5 easy ways to boost your child’s creativity

Stepping into the parenthood arena provides a zillion learning opportunities because well…everyday is a new set of never-before-seen-challenges.

Justin and I frequently face the challenge of how to foster creativity within the confines of the current education system.

Let me start by saying, overall we have loved the public education system.  Ethan thrives in many ways because of his educational surroundings.

(Do you hear the but coming…)

However, one area I am concerned with is instilling a love for creativity in a “color-inside-the-lines” educational mentality.

Everything is tested, charted, graphed, and documented.

Children come into the world with a thirst for knowledge.  The million “why” questions toddlers asks reflects this thirst.  They posses a fresh perspective, that honestly I envy.

Instead of bashing the system, we chose to nurture our kid’s natural bent towards creativity.  On Mother’s day (a.k.a. my favorite day of the year), we set out on an adventure to the Dallas Museum of Art and Kyle Warren Park.

 

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Here is Ethan and Averie listening to different types of instruments.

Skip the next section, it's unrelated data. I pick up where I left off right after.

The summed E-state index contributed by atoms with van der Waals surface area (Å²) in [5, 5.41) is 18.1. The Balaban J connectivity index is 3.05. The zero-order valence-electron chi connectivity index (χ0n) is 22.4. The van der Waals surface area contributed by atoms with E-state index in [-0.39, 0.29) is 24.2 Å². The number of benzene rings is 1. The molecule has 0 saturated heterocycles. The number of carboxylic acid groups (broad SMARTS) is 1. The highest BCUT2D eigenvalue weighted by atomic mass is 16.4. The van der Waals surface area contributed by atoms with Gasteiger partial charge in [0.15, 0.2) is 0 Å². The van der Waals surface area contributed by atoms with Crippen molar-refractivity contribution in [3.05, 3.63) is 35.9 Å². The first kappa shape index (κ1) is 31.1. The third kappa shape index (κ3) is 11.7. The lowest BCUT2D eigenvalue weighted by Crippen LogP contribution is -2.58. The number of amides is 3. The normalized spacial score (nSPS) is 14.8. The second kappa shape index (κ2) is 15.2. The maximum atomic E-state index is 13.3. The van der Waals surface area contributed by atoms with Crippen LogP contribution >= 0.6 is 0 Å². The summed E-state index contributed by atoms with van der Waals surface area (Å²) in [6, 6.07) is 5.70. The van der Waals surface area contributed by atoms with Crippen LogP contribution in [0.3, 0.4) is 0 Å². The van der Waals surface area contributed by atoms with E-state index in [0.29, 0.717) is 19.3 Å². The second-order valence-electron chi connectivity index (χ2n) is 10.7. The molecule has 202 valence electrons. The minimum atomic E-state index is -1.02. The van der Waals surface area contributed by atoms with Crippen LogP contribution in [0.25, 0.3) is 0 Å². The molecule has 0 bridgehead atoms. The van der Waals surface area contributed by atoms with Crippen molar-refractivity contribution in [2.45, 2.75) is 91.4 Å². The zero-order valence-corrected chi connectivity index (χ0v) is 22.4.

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Averie taking in a drawing lesson (loving the addition of her one yellow Belle glove).

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Ethan and I, modeling our crafts provided by the DMA.  Simple objects like cardboard and paper transformed into scepters and spy gear.

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Don’t worry…I have no idea what I’m doing.  But we are learning together…and I look like I know what I’m doing. 😀

You don’t have to be Picasso or Beethoven, just follow these simple steps to boost your child’s natural creativity and you’ll likely encounter a boost of your own.

  1.  Take your kids to new places – doesn’t have to be fancy or expensive: a new park, a local monument, if you are local, I love this site, http://www.aroundtownkids.com/
  2. Take ordinary objects and make something new
  3.  Ask questions – For example, what do you like about this? What does this remind you of? Don’t be surprised by their explosive imagination
  4. Find a problem and ask your kids to come up with a solution – the answers they come up with just may surprise you, at the very least they will entertain you
  5. Make memories – take pictures, get souvenirs, if they are older have them write in a journal.  This provides them with something to go back to and discuss later.

“Creative thinking is not a talent, it is a skill that can be learnt. It empowers people by adding strength to their natural abilities which improves teamwork, productivity and where appropriate profits.” Edward de Bono

As parents we are given opportunities every day to foster and nurture our children’s creativity. We need these daily opportunities because many will pass us by out of our own exhaustion and fatigue.  Give yourself grace.  Parenting is an ultra-marathon not a sprint.

Here’s a scripture to consider, “Start children off on the way they should go, and even when they are old they will not turn from it.” (Proverbs 22:6).

Blessings to you,

Melissa

 

 

 

 

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